People who’ve lived in Los Angeles long enough have probably come across a black widow spider or two. But maybe not recently. That’s because black widows are disappearing from Southern California, replaced by the non-native brown widow.
“These brown widows showed up [in Southern California] in 2003. And they are all over the place now. You’d actually be really hard pressed to find a black widow in the LA area. I hardly ever see them. But I see brown widows all the time,” says Lila Higgins, senior manager for community science at the Natural History Museum of Los Angeles County .
She says brown widows are good at building their webs, which are their homes, in many different places. However, black widows don’t have as many places to build their webs. And so, the black widow population is going downward for that reason alone. “It’s a shame because … the black widow is our native spider,” she says.
Higgins says scientists have learned that the brown widow evolved in Africa, though it’s unclear what their origins are, and South America was where they were first described.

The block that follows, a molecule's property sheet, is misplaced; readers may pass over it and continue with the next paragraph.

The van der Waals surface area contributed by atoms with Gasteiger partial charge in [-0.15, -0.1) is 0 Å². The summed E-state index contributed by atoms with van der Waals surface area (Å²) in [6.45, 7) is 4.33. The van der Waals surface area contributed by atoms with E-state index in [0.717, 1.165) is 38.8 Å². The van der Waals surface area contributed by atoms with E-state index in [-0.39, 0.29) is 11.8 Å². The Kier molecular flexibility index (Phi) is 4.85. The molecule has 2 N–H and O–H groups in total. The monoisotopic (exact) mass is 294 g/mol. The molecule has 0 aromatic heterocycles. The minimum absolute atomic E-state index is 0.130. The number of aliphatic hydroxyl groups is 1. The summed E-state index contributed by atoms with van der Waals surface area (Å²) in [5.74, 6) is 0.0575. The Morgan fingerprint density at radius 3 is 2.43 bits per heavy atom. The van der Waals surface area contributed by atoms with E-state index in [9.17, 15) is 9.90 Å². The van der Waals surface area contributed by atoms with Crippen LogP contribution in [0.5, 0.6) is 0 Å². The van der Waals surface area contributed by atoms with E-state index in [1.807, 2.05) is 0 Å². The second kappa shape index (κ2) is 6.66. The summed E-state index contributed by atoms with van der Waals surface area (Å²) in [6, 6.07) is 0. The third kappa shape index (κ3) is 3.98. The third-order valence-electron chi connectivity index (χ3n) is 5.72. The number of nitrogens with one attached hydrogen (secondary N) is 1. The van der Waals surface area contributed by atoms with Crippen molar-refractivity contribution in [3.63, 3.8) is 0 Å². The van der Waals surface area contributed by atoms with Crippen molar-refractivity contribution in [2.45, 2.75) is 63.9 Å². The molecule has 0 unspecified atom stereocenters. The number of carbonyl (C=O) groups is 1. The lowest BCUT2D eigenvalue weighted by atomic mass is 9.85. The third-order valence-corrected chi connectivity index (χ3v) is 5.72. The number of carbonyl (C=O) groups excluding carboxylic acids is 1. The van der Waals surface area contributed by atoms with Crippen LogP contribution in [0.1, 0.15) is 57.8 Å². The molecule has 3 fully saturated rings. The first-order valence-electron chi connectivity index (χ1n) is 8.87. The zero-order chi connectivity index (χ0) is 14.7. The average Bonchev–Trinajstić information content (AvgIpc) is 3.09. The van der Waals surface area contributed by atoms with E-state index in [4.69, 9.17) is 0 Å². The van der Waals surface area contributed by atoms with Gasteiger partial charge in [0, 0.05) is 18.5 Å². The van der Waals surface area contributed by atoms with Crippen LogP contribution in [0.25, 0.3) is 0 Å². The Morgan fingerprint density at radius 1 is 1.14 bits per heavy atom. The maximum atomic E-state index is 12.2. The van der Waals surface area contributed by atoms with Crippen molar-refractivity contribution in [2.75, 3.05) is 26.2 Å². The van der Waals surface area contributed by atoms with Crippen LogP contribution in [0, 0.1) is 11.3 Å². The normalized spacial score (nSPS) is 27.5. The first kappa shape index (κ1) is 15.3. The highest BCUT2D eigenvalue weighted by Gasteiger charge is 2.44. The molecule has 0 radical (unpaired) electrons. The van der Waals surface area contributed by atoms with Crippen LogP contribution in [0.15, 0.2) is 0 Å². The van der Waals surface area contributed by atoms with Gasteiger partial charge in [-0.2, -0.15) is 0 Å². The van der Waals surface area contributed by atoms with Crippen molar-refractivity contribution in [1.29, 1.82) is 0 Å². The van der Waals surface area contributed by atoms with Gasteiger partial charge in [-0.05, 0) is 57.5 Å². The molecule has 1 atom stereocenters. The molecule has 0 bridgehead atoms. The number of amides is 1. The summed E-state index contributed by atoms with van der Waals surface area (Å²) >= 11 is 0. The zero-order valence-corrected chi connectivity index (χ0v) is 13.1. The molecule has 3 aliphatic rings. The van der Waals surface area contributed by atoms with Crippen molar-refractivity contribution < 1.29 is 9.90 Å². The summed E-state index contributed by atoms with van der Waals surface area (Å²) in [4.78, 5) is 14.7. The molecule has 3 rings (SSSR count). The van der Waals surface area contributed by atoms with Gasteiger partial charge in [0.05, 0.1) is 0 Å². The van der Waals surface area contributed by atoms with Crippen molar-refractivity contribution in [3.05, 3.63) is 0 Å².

“We’re not sure how they got here [to the U.S.], but we move around a lot of things, us humans. … In shipping containers, or on boats, or in plants that we’re bringing in for the nursery trade. It could’ve been any of those ways,” she says.
Widow spiders don’t actually want to bite humans, Higgins points out. “You really do have to pinch or squish the spider to elicit a bite response where the envenomation can then happen. And every time a widow spider bites us does not mean that they always put venom in.”
She says venom is a precious resource that takes lots of energy to create, and there are some differences between venom from black vs. brown widows.
She says getting bitten is rare, and a lot of people probably get bitten and their bodies don’t produce reactions. However, when people do have strong reactions, those cases do get reported to doctors.